It is to be stated here that the physics of nuclear reactions is a rapid dynamical process and the phase transitions in a dynamical system is still an open field of research. Dynamics of phase transitions in both of “small” and ultra-relativistic particle collisions, have been widening the understanding of the symmetry problem and consequently the description of the equation of state of the nuclear system and revealing more mysteries of the quantum chromo-dynamics QCD.

In this study, we are working on the interactions of ^{28}Si with emulsion nuclei at 4.5 AGeV/c in view of thermo-statistical approach to get some information of the variations that take place in the nuclear medium by studying how the pseudo-rapidity of the created particles, entropy density, non-equilibrium factor and the temperature of the system change as the centrality of the collision changes.

We are going to follow Tsallis’ statistics [1] [2] [3] [4] to estimate the possible macroscopic variables found in the Tsallis’ distribution function that is appropriate for the pre-equilibrium thermodynamic states. The bulk of matter created in high-energy collisions can be quantitatively described in terms of hydrodynamic and thermo-statistical models [5] [6], which are governed mainly by the chemical freeze-out temperature. Tsallis’ distribution describes the thermal fluctuation in the hadron or heavy ion systems at high energies. Tsallis’ form is used to describe the pseudo-rapidity distribution of produced charged hadrons [7] :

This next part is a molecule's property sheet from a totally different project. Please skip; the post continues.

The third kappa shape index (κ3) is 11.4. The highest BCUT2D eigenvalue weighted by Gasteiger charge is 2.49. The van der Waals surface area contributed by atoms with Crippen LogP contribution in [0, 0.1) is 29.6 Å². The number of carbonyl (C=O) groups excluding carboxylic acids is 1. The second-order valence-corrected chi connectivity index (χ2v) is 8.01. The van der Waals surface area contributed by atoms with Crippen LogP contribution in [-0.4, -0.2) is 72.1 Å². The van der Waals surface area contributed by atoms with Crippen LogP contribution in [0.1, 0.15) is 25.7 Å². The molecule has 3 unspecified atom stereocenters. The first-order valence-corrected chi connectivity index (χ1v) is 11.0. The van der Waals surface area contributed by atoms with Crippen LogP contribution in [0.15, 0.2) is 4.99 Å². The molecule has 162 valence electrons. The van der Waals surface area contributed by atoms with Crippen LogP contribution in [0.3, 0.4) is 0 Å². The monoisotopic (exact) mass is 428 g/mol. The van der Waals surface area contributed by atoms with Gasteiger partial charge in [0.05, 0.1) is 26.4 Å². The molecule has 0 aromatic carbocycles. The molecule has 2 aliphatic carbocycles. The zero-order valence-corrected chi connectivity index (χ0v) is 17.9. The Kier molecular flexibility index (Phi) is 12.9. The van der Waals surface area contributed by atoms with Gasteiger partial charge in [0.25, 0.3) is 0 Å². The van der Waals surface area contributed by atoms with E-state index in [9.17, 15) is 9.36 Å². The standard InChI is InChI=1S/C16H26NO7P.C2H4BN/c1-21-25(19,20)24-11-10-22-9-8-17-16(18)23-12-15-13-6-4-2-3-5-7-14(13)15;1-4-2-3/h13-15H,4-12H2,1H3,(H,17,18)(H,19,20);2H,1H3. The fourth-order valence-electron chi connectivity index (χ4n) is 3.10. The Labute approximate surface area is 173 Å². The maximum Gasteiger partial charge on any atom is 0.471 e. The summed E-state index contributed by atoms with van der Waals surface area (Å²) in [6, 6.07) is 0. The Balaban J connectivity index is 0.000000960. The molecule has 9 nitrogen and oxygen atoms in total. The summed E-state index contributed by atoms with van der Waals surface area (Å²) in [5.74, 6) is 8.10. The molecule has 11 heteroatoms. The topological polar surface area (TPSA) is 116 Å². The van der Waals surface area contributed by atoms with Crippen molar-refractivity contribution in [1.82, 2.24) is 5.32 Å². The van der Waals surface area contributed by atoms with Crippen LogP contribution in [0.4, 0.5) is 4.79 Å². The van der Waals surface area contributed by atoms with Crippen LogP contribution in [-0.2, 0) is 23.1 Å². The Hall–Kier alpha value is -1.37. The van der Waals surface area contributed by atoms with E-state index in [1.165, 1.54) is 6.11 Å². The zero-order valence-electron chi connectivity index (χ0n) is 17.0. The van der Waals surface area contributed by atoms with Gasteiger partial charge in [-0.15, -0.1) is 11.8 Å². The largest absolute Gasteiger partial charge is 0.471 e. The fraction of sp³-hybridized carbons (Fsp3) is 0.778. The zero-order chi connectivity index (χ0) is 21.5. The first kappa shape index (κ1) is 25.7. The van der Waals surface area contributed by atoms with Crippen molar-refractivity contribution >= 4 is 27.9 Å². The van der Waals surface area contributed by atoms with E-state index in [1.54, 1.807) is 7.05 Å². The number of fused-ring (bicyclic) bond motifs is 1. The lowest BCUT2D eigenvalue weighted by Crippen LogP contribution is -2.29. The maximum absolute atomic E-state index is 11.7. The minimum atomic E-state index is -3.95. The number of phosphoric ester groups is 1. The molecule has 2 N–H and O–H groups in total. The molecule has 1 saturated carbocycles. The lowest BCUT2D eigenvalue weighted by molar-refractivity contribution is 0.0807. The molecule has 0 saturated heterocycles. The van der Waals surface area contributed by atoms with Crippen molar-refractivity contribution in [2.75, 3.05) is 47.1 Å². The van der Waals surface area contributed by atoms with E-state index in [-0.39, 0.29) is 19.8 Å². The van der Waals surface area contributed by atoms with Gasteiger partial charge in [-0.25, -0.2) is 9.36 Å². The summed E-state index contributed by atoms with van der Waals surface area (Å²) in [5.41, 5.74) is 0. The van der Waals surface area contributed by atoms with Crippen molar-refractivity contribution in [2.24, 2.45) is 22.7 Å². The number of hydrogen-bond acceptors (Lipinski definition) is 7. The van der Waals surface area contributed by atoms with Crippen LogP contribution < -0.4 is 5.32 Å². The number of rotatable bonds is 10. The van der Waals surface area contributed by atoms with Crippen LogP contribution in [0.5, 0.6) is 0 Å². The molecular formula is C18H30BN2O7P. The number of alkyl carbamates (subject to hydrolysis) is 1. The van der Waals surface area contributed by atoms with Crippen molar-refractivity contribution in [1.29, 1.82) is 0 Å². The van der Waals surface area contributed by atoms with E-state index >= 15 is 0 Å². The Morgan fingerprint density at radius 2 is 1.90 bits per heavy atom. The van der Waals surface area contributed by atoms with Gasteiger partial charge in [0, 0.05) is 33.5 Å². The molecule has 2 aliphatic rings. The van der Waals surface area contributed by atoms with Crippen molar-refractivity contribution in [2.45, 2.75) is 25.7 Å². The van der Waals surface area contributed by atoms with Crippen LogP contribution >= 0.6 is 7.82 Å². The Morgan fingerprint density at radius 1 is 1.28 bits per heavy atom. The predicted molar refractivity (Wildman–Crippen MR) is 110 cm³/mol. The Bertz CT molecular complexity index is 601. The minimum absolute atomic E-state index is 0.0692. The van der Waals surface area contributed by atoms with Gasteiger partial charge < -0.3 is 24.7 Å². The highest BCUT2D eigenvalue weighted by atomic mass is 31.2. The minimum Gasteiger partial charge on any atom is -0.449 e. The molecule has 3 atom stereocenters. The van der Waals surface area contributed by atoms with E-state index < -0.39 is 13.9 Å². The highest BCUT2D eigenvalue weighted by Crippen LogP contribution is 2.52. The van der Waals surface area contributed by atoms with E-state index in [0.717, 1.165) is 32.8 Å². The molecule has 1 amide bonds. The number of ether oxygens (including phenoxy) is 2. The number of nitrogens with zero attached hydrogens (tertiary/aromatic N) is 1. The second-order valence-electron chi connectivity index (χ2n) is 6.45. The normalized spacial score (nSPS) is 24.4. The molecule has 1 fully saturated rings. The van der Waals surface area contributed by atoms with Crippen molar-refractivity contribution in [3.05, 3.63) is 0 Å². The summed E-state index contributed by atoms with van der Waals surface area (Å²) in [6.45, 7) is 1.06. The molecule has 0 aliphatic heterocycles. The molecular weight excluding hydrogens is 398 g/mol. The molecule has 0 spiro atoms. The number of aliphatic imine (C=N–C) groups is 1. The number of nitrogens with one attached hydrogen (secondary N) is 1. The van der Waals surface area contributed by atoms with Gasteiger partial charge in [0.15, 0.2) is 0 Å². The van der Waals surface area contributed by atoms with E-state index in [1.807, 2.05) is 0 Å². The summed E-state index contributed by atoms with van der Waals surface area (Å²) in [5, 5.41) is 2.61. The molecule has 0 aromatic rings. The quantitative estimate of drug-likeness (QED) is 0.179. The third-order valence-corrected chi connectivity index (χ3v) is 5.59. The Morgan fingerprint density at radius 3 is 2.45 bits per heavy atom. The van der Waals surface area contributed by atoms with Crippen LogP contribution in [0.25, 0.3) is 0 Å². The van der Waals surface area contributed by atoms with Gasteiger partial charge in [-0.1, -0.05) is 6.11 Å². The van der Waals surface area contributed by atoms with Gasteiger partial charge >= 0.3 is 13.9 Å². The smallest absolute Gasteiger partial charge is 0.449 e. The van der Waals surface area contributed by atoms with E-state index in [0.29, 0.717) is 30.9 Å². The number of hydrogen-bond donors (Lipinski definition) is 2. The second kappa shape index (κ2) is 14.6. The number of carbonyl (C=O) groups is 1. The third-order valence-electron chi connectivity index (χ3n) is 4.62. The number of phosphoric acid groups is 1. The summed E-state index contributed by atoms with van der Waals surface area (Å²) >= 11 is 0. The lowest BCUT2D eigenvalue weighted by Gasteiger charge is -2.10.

$\frac{\text{d}N}{\text{d}\eta}={N}_{o}{\left[1+\left(q-1\right)\frac{\sqrt{{m}^{2}+{p}_{t}^{2}{\mathrm{cosh}}^{2}\left(\eta \right)}}{T}\right]}^{\frac{1}{1-q}}\frac{\mathrm{cosh}\left(\eta \right)}{\sqrt{{m}^{2}{p}_{t}^{-2}+{\mathrm{cosh}}^{2}\left(\eta \right)}}$ (1)

The pseudo-rapidity density,
$\frac{\text{d}N}{\text{d}\eta}$ is the number of produced pions, d*N* per

pseudo-rapidity interval, d*η*, *T* is the average temperature in a few sources which can describe local equilibrium states, *q* is the entropy index which represents the degree of non-equilibrium among different states, *p _{t}* is the average transverse momentum and

For better fitting to our data, two parameters were added to Equation (1) to become:

$\frac{\text{d}N}{\text{d}\eta}=o+{N}_{o}{\left[1+\left(q-1\right)\frac{\sqrt{{m}^{2}+{p}_{t}^{2}{\mathrm{cosh}}^{2}\left(\eta -{\eta}_{o}\right)}}{T}\right]}^{\frac{1}{1-q}}\frac{\mathrm{cosh}\left(\eta -{\eta}_{o}\right)}{\sqrt{{m}^{2}{p}_{t}^{-2}+{\mathrm{cosh}}^{2}\left(\eta -{\eta}_{o}\right)}}$ (2)